The Illinois state senate approved three bills placing new restriction on the purchase and ownership of firearms and accessories such as bump stocks Wednesday as National School Walkout demonstrations, like the one pictured here, took place. Photo by Kevin Dietsch/UPI | License Photo
March 14 (UPI) -- The Illinois state Senate on Wednesday approved three gun-safety measures placing new restrictions on purchasing and owning firearms and accessories.
The Senate approved a bill to raise the minimum age to own assault-style weapons, assault-style weapon attachments, .50-caliber rifles and large-capacity magazines from 18 to 21 by a vote of 33-22.
The measure would include exemptions for members of the armed forces while performing their duties, transportation of weapons in another state, and possession of a weapon being used for hunting, firing at a shooting range or being used in an event sanctioned by the International Olympic Committee.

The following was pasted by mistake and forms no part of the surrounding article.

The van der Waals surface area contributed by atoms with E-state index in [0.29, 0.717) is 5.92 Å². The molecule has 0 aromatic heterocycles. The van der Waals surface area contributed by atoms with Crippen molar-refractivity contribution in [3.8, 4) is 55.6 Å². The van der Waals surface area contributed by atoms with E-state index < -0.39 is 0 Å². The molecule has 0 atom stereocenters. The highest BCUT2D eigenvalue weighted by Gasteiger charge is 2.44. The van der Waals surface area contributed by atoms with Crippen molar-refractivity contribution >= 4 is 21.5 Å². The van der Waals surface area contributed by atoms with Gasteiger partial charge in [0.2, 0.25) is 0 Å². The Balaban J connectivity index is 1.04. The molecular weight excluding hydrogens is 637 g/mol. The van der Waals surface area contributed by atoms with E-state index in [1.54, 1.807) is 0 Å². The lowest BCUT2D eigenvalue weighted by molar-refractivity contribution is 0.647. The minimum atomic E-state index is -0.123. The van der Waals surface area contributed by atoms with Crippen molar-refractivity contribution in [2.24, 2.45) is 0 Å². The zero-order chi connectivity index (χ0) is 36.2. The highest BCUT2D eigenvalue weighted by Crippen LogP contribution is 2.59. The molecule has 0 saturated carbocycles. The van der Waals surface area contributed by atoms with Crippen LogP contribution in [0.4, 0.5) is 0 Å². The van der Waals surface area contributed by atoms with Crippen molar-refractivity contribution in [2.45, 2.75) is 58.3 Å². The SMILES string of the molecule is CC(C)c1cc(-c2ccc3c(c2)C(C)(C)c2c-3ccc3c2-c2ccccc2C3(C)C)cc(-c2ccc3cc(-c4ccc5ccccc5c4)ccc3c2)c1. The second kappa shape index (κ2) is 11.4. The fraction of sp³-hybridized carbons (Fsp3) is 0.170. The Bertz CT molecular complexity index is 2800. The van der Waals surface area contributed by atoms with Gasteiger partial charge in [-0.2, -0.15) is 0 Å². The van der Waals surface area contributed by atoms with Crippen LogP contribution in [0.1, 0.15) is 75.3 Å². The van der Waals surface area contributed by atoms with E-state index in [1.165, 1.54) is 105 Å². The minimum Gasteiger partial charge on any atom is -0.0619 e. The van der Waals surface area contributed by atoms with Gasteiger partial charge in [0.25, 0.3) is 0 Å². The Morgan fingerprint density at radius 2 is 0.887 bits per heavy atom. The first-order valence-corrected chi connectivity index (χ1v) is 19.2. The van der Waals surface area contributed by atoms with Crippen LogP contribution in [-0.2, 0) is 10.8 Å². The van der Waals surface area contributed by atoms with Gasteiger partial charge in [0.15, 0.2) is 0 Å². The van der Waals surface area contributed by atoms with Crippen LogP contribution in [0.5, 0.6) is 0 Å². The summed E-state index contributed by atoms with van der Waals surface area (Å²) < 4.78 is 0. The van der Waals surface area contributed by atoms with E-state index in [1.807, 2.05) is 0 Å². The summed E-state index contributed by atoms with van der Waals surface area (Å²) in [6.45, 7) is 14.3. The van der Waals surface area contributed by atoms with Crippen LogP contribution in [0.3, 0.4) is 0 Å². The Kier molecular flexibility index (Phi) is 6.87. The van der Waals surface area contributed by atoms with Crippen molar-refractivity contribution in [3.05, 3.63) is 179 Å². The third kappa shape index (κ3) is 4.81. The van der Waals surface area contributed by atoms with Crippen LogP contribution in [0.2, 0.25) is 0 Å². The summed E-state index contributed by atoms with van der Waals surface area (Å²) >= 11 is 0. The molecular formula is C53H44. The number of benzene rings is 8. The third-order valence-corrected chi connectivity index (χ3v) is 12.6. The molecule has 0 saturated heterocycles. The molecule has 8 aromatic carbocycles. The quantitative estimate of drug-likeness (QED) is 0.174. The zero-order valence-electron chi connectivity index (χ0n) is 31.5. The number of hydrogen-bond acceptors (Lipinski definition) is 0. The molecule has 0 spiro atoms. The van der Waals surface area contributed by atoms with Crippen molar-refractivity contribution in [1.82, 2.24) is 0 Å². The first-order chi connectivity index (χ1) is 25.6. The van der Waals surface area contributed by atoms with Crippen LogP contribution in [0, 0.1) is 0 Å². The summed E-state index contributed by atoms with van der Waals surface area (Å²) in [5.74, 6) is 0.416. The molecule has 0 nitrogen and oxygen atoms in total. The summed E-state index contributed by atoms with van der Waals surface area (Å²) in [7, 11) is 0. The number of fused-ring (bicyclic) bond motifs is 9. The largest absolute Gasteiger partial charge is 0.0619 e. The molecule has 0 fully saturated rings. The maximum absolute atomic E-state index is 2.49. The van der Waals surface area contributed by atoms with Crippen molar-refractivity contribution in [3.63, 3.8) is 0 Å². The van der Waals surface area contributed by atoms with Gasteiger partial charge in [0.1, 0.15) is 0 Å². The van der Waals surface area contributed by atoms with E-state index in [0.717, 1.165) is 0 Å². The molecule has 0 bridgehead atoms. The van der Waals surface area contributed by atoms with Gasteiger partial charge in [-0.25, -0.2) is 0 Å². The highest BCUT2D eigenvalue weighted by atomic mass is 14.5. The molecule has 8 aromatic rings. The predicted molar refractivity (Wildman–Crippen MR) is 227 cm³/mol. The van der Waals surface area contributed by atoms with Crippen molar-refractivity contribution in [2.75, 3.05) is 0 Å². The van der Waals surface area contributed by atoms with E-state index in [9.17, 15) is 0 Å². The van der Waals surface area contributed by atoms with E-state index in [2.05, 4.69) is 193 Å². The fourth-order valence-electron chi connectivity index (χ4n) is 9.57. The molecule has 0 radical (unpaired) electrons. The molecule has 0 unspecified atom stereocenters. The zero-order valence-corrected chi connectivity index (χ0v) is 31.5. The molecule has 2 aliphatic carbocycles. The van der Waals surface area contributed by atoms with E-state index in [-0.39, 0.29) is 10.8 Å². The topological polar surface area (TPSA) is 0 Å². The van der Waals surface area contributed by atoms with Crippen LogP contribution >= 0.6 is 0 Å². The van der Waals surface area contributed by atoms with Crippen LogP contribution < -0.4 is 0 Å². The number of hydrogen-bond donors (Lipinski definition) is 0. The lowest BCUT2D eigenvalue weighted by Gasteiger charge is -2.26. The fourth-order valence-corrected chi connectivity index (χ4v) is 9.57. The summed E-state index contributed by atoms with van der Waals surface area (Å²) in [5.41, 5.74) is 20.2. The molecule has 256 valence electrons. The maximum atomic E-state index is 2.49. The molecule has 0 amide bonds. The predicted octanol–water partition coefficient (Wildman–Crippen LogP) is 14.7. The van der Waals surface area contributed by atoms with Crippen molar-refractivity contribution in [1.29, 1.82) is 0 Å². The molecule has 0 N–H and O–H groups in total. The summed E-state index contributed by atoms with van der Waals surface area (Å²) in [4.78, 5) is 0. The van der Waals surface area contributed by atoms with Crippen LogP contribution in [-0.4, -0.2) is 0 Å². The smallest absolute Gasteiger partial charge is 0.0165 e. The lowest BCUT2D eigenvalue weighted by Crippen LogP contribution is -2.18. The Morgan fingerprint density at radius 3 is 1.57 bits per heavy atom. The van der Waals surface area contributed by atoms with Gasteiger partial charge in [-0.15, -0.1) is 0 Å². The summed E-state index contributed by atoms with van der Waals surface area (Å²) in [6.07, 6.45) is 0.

Due to an amendment the House will need to reconsider the bill before it is sent to the governor for approval.
The Senate also voted to increase the waiting period to receive an assault-style weapon after purchase from 24 hours to 72 hours and ban items used to increase the firing capacity of automatic weapons such as bump stocks and trigger cranks.
State legislators also plan to override a veto by Gov. Bruce Rauner on a bill that would have required gun retailers to be licensed by the state of Illinois in addition to a federal firearms dealer license.
Rauner said Tuesday the bill was "just not right" adding the "unnecessary, burdensome" regulations would hurt small business owners and wouldn't make communities safer.
The vote comes as thousands of students across the nation walked out of school Wednesday to honor the victims of the mass shooting at Marjory Stoneman Douglas High School in Parkland, Fla. Some of the student activists called for stronger gun control laws a means of preventing future shootings. The U.S. House of Representatives on Wednesday approved a bill to improve school safety, but didn't address gun control.